Web cammers - a little help? (Birders also)

A friend of mine has had a screech owl family take up residence in a very accesible tree in her back yard. I thought it would be cool to advise her to put a web cam on the nest 24/7, but I know nothing about them.

So, what are the hardware/software requirements, what might it cost, does she need a hosting service, etc.

(You might also point me to some cool web cam sites so I can check them out.)

As to the last part of the OP: Googling “Peregrine Falcon” and “web cam” brings up a bunch of sites, including this one:


OOOooh! Ooooh! I found a bald eagle web cam, and this one is sorta near me:



Please? Anyone?

OK; a rough outline; you need:
-A camera of some kind
-A method of collecting and processing the image
-A method of making the image accessible to internet users

For the camera, several options are available:
Ordinary webcams
Pro: they are cheap
Con: they are usually USB and this limits the length of the cable to something like 5 metres without extra hardware; might work for a nest cam that is located on the outside wall of your house. It is possible to get adaptors that plug to the ends of an ethernet (cat5) cable and these offer extended range (I have a pair that claims 100 metres)

You’ll have to weatherproof an ordinary webcam; maybe enclose it in a clear-fronted project box from RS Electronics or something.
Wireless mini cameras
Pro: fairly inexpensive; small; weatherproof versions available
Con: The output from the receiver is composite video of the sort that your TV can display; in order to get this into a form that you can put on the internet, you’ll have to get a video capture card. You still need a power supply for the camera, so this means either replacing batteries (and risking disturbance of the nest) or running a cable (not too tricky, but DC voltage doesn’t travel well)

These cameras are widely available; on eBay, for example, but you should check that the model being offered broadcasts within an unlicensed frequency band; a lot of the imports being offered in the UK are 1.2GHz and are illegal to use here (I think 1.2GHz is OK in the USA)

Network webcams
Pro: A robust solution, may be possible to make them accessible directly from the internet.
Con: Expensive, can be a bit tricky to set up.

These devices are available in wired and wireless versions and they may include their own mini webserver - you ppoint your browser at the IP address of the camera and you see the picture - it might even be possible to set up port forwarding on a broadband router so that people can get straight to the camera.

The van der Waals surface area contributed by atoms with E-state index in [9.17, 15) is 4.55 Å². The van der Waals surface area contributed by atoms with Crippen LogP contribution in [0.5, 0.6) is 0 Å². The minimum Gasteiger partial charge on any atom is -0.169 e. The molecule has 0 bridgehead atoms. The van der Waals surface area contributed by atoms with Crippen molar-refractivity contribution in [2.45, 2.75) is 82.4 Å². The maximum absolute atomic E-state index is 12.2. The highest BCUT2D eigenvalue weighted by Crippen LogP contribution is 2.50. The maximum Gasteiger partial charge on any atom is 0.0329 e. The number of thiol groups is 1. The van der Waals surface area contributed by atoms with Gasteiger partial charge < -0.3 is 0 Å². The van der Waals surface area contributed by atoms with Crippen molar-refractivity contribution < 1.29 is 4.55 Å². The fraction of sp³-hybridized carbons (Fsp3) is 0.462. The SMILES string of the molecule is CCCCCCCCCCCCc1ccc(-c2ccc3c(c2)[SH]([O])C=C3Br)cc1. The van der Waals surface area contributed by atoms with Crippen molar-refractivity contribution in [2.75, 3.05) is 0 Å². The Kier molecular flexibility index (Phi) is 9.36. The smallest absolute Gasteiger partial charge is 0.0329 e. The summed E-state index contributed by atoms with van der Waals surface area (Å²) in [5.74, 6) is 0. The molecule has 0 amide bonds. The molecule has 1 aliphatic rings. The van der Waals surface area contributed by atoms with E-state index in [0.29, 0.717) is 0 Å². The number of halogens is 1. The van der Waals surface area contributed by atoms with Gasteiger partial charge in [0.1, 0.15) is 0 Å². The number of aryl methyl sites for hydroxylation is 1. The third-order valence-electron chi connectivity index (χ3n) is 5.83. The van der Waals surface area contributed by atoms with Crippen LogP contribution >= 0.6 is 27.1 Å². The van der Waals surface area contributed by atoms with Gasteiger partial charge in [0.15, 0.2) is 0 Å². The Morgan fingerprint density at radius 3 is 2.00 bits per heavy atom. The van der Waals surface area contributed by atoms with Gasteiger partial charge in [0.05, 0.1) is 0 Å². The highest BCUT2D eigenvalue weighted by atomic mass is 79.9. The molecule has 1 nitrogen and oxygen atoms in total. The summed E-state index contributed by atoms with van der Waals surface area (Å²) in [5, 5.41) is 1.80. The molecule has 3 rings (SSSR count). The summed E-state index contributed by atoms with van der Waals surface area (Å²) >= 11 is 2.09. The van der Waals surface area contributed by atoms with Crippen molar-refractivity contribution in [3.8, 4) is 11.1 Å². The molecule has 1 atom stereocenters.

OK, now, there are a couple of options for getting the image from the camera to the internet:

Uploading the image to a website - this is probably the best option for an amateur or home setup; your computer will grab the image periodically and upload it to a specified location on your website; I set something like this up for a local radio station a while back, using a bit of freeware called YAWCam - it handles all of the scheduling and the upload process too. You’ll need to set up a web page to embed the image into (the advantage being that you can have a bit of script that automatically refreshes the browser so the image updates without user intervention) - if you like, you can crib the code from mine: http://www.gurman.co.uk/camframe.htm - but you’ll need to edit out the references to Chase FM etc (and I’d prefer you didn’t use my border images).
Another advantage of uploading the image to a web site is that you can stop doing it and it will simply continue to display the last uploaded picture; serving the image directly from your machine (which we’ll look at in a minute) won’t.
You’ll need to get some web space and make sure it’s one which allows you to upload via FTP (ideally not just on their dialup connection and also ideally without restrictive bandwidth limitations, as you’ll be uploading frequently)

Serving the image directly from your PC
Some webcam software incorporates a mini web server, so that people viewing the picture are actually accessing it on your machine - this might wor well if you have an old machine that you can dedicate to the task, but there are potentially quite a few drawbacks to serving the image yourself:
Security - you’re letting people access your machine remotely and the webcam software (or something else on your machine) might have security flaws that would enable someone to do something bad to it.
Bandwidth and processing power - when someone looks at the image, they’ll be using a bit of your internet access bandwidth and some of the processing time on your PC; when a dozen people look at the image, it will be worse (you can limit users, but then lots of people might just not see the picture).
Accessibility - when you turn off your machine, they won’t be able to access the picture at all.

The way I would do a birdbox cam is:
Wireless or wired mini video camera
TV capture card
YAWCam uploading to a cheap website

Good advice for me too! We have birds nesting in our mailbox, and I’d like to put them up next year. I’ve bookmarked the thread.

(The box is an ordinary round-top one on a brick pillar with a peaked roof over it. The birds are under the eaves on top of the brick.)

Thanks for a great response!